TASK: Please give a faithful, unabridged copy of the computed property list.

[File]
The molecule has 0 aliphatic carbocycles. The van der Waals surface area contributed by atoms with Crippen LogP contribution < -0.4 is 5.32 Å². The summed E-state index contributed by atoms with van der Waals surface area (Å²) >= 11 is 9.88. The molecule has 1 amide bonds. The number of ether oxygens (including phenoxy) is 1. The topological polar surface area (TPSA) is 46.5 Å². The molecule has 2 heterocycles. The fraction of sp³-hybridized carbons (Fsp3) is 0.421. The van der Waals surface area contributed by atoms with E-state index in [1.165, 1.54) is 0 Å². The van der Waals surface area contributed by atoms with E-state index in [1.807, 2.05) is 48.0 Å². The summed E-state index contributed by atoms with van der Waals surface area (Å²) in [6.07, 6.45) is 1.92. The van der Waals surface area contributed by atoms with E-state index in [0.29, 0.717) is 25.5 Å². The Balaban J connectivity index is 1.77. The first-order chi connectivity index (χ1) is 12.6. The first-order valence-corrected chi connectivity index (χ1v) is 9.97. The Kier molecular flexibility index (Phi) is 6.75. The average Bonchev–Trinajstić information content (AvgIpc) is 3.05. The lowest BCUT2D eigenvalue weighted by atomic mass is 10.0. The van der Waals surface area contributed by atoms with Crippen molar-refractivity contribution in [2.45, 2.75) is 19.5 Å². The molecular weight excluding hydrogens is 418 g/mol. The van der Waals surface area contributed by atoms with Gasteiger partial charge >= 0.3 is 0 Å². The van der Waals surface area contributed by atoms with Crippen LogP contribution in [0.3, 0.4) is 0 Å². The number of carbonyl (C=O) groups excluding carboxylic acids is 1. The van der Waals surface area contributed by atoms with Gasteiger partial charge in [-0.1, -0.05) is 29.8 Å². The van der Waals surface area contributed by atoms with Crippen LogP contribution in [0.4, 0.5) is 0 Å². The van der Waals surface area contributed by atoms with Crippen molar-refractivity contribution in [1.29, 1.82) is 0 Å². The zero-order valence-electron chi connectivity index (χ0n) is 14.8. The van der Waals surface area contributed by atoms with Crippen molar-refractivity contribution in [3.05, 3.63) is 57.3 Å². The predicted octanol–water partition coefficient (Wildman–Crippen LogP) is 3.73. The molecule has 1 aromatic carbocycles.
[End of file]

The molecule has 0 aliphatic carbocycles. The van der Waals surface area contributed by atoms with Crippen LogP contribution < -0.4 is 5.32 Å². The summed E-state index contributed by atoms with van der Waals surface area (Å²) >= 11 is 9.88. The molecule has 1 amide bonds. The number of ether oxygens (including phenoxy) is 1. The topological polar surface area (TPSA) is 46.5 Å². The molecule has 2 heterocycles. The fraction of sp³-hybridized carbons (Fsp3) is 0.421. The van der Waals surface area contributed by atoms with E-state index in [1.165, 1.54) is 0 Å². The van der Waals surface area contributed by atoms with E-state index in [1.807, 2.05) is 48.0 Å². The summed E-state index contributed by atoms with van der Waals surface area (Å²) in [6.07, 6.45) is 1.92. The van der Waals surface area contributed by atoms with E-state index in [0.29, 0.717) is 25.5 Å². The Balaban J connectivity index is 1.77. The first-order chi connectivity index (χ1) is 12.6. The first-order valence-corrected chi connectivity index (χ1v) is 9.97. The Kier molecular flexibility index (Phi) is 6.75. The average Bonchev–Trinajstić information content (AvgIpc) is 3.05. The lowest BCUT2D eigenvalue weighted by atomic mass is 10.0. The van der Waals surface area contributed by atoms with Crippen molar-refractivity contribution in [2.45, 2.75) is 19.5 Å². The molecular weight excluding hydrogens is 418 g/mol. The van der Waals surface area contributed by atoms with Gasteiger partial charge >= 0.3 is 0 Å². The van der Waals surface area contributed by atoms with Crippen LogP contribution in [0.3, 0.4) is 0 Å². The number of carbonyl (C=O) groups excluding carboxylic acids is 1. The van der Waals surface area contributed by atoms with Gasteiger partial charge in [-0.1, -0.05) is 29.8 Å². The van der Waals surface area contributed by atoms with Crippen LogP contribution in [0.4, 0.5) is 0 Å². The van der Waals surface area contributed by atoms with Crippen molar-refractivity contribution in [1.29, 1.82) is 0 Å². The zero-order valence-electron chi connectivity index (χ0n) is 14.8. The van der Waals surface area contributed by atoms with Crippen molar-refractivity contribution in [3.05, 3.63) is 57.3 Å². The predicted octanol–water partition coefficient (Wildman–Crippen LogP) is 3.73. The molecule has 1 aromatic carbocycles.